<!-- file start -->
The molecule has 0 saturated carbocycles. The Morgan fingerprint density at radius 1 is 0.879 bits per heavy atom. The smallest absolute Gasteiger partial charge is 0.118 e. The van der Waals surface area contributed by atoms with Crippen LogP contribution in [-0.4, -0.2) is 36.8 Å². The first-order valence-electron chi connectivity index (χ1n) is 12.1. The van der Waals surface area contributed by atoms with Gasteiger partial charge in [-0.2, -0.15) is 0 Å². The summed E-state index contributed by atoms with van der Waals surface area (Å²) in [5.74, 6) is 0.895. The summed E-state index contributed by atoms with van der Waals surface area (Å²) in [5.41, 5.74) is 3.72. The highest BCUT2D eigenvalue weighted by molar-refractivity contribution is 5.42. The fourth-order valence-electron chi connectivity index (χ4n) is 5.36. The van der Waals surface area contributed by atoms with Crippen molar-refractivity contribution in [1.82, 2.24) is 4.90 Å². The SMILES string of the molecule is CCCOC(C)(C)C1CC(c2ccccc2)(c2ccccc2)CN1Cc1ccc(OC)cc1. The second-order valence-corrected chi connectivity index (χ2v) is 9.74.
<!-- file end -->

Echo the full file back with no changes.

The molecule has 0 saturated carbocycles. The Morgan fingerprint density at radius 1 is 0.879 bits per heavy atom. The smallest absolute Gasteiger partial charge is 0.118 e. The van der Waals surface area contributed by atoms with Crippen LogP contribution in [-0.4, -0.2) is 36.8 Å². The first-order valence-electron chi connectivity index (χ1n) is 12.1. The van der Waals surface area contributed by atoms with Gasteiger partial charge in [-0.2, -0.15) is 0 Å². The summed E-state index contributed by atoms with van der Waals surface area (Å²) in [5.74, 6) is 0.895. The summed E-state index contributed by atoms with van der Waals surface area (Å²) in [5.41, 5.74) is 3.72. The highest BCUT2D eigenvalue weighted by molar-refractivity contribution is 5.42. The fourth-order valence-electron chi connectivity index (χ4n) is 5.36. The van der Waals surface area contributed by atoms with Crippen molar-refractivity contribution in [1.82, 2.24) is 4.90 Å². The SMILES string of the molecule is CCCOC(C)(C)C1CC(c2ccccc2)(c2ccccc2)CN1Cc1ccc(OC)cc1. The second-order valence-corrected chi connectivity index (χ2v) is 9.74.